On Thursday the OpenSSL Project has fixed a high severity denial-of-service (DoS) vulnerability in OpenSSL tracked as CVE-2017-3733.
The OpenSSL development team has fixed a high severity denial-of-service (DoS) flaw tracked as CVE-2017-3733. This is the second security update released in just two months, the first one addressed four low and moderate severity flaws in the library.
The flaw was reported by Joe Orton of Red Hat on January 31, it has been described as “Encrypt-Then-Mac renegotiation crash.”
“During a renegotiation handshake if the Encrypt-Then-Mac extension is negotiated where it was not in the original handshake (or vice-versa) then this can cause OpenSSL to crash (dependent on ciphersuite). Both clients and servers are affected,” reads the advisory published by the OpenSSL Project.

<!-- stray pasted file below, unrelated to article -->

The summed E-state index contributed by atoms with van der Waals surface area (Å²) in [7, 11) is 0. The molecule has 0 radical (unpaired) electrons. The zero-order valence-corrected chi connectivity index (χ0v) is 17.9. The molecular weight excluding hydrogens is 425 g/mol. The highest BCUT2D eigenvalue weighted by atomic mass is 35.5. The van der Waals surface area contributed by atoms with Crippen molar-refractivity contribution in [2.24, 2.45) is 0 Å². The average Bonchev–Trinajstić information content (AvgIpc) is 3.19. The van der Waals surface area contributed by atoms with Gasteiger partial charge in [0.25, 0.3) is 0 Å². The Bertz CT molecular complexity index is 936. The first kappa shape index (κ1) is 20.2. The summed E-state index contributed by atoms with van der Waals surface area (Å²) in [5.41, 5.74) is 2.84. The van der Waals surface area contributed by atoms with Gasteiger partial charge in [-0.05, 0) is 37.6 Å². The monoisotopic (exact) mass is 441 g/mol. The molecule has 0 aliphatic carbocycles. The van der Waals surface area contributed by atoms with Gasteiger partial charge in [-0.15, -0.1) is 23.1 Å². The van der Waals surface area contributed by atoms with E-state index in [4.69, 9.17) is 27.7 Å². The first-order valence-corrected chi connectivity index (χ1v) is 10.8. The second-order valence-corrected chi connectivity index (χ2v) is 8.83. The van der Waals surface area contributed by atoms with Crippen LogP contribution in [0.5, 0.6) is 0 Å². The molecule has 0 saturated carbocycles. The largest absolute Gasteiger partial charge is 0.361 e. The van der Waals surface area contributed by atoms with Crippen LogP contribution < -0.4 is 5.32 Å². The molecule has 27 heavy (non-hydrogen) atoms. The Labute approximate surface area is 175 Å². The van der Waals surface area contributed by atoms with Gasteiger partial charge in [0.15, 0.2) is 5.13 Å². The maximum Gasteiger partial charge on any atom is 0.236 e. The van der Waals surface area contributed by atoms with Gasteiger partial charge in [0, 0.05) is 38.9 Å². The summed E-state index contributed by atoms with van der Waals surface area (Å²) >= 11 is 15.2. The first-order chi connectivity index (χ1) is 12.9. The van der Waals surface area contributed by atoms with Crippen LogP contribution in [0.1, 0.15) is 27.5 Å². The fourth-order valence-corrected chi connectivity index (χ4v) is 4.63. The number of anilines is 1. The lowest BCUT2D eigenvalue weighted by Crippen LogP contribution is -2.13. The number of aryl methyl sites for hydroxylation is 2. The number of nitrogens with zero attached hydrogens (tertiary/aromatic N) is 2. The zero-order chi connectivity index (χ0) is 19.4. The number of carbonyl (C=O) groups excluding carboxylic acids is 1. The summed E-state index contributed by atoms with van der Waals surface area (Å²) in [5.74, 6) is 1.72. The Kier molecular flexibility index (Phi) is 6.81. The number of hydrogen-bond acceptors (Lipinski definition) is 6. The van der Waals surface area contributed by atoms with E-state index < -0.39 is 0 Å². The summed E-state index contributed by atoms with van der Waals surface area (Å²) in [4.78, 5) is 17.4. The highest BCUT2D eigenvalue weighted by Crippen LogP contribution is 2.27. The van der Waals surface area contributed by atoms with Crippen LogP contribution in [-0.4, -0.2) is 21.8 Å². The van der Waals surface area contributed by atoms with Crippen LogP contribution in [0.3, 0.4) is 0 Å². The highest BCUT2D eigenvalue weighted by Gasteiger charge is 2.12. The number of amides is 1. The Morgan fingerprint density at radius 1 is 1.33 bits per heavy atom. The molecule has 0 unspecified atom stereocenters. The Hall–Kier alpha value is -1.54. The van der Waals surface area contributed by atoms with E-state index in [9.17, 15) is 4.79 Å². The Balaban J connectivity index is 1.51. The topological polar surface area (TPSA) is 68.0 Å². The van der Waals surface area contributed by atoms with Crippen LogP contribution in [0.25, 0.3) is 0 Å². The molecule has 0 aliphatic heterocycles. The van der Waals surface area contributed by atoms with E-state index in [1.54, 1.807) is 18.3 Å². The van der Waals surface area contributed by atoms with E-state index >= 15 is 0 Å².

The issue was fixed with the release of the OpenSSL version 1.1.0e, the development team confirmed that it doesn’t affect the OpenSSL 1.0.2. The version Version 1.0.2 has a long term support (LTS) date of December 31, 2019, and there are no plans for a 1.0.3 release.
Let’s remind that versions 1.0.1, 1.0.0 and 0.9.8 are no more supported and will not receive security updates.
(Security Affairs – CVE-2017-3733, OpenSSL)
The post The OpenSSL Project fixed a High Severity flaw CVE-2017-3733 in release 1.1.0 appeared first on Security Affairs.
Source: Security Affairs @ February 16, 2017 at 09:45AM